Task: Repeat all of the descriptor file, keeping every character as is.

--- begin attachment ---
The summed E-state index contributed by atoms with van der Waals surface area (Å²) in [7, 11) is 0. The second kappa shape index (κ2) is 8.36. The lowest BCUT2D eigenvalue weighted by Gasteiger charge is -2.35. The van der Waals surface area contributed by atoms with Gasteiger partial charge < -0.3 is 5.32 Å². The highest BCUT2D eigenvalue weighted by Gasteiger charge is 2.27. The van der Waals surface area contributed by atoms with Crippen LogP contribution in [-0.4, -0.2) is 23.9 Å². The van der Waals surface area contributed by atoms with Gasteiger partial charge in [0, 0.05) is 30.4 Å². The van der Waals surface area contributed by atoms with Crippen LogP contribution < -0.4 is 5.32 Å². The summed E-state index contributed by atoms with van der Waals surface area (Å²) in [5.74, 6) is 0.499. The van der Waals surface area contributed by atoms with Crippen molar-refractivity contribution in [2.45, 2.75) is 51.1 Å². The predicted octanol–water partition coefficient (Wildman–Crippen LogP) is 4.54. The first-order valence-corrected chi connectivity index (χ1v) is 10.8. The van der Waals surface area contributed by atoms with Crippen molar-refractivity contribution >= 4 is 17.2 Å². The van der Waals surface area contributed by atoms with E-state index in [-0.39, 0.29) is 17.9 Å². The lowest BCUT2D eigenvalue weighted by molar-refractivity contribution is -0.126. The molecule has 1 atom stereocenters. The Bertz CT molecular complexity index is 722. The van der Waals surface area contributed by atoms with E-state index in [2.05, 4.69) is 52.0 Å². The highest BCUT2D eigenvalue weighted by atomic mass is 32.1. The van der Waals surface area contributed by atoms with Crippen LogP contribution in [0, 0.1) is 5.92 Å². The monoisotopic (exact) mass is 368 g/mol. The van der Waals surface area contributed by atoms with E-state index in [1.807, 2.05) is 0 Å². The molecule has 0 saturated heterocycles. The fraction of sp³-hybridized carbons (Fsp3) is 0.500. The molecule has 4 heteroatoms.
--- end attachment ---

The summed E-state index contributed by atoms with van der Waals surface area (Å²) in [7, 11) is 0. The second kappa shape index (κ2) is 8.36. The lowest BCUT2D eigenvalue weighted by Gasteiger charge is -2.35. The van der Waals surface area contributed by atoms with Gasteiger partial charge < -0.3 is 5.32 Å². The highest BCUT2D eigenvalue weighted by Gasteiger charge is 2.27. The van der Waals surface area contributed by atoms with Crippen LogP contribution in [-0.4, -0.2) is 23.9 Å². The van der Waals surface area contributed by atoms with Gasteiger partial charge in [0, 0.05) is 30.4 Å². The van der Waals surface area contributed by atoms with Crippen LogP contribution < -0.4 is 5.32 Å². The summed E-state index contributed by atoms with van der Waals surface area (Å²) in [5.74, 6) is 0.499. The van der Waals surface area contributed by atoms with Crippen molar-refractivity contribution in [2.45, 2.75) is 51.1 Å². The predicted octanol–water partition coefficient (Wildman–Crippen LogP) is 4.54. The first-order valence-corrected chi connectivity index (χ1v) is 10.8. The van der Waals surface area contributed by atoms with Crippen molar-refractivity contribution >= 4 is 17.2 Å². The van der Waals surface area contributed by atoms with E-state index in [-0.39, 0.29) is 17.9 Å². The lowest BCUT2D eigenvalue weighted by molar-refractivity contribution is -0.126. The molecule has 1 atom stereocenters. The Bertz CT molecular complexity index is 722. The van der Waals surface area contributed by atoms with E-state index in [2.05, 4.69) is 52.0 Å². The highest BCUT2D eigenvalue weighted by atomic mass is 32.1. The van der Waals surface area contributed by atoms with Crippen LogP contribution in [0, 0.1) is 5.92 Å². The monoisotopic (exact) mass is 368 g/mol. The van der Waals surface area contributed by atoms with E-state index in [1.807, 2.05) is 0 Å². The molecule has 0 saturated heterocycles. The fraction of sp³-hybridized carbons (Fsp3) is 0.500. The molecule has 4 heteroatoms.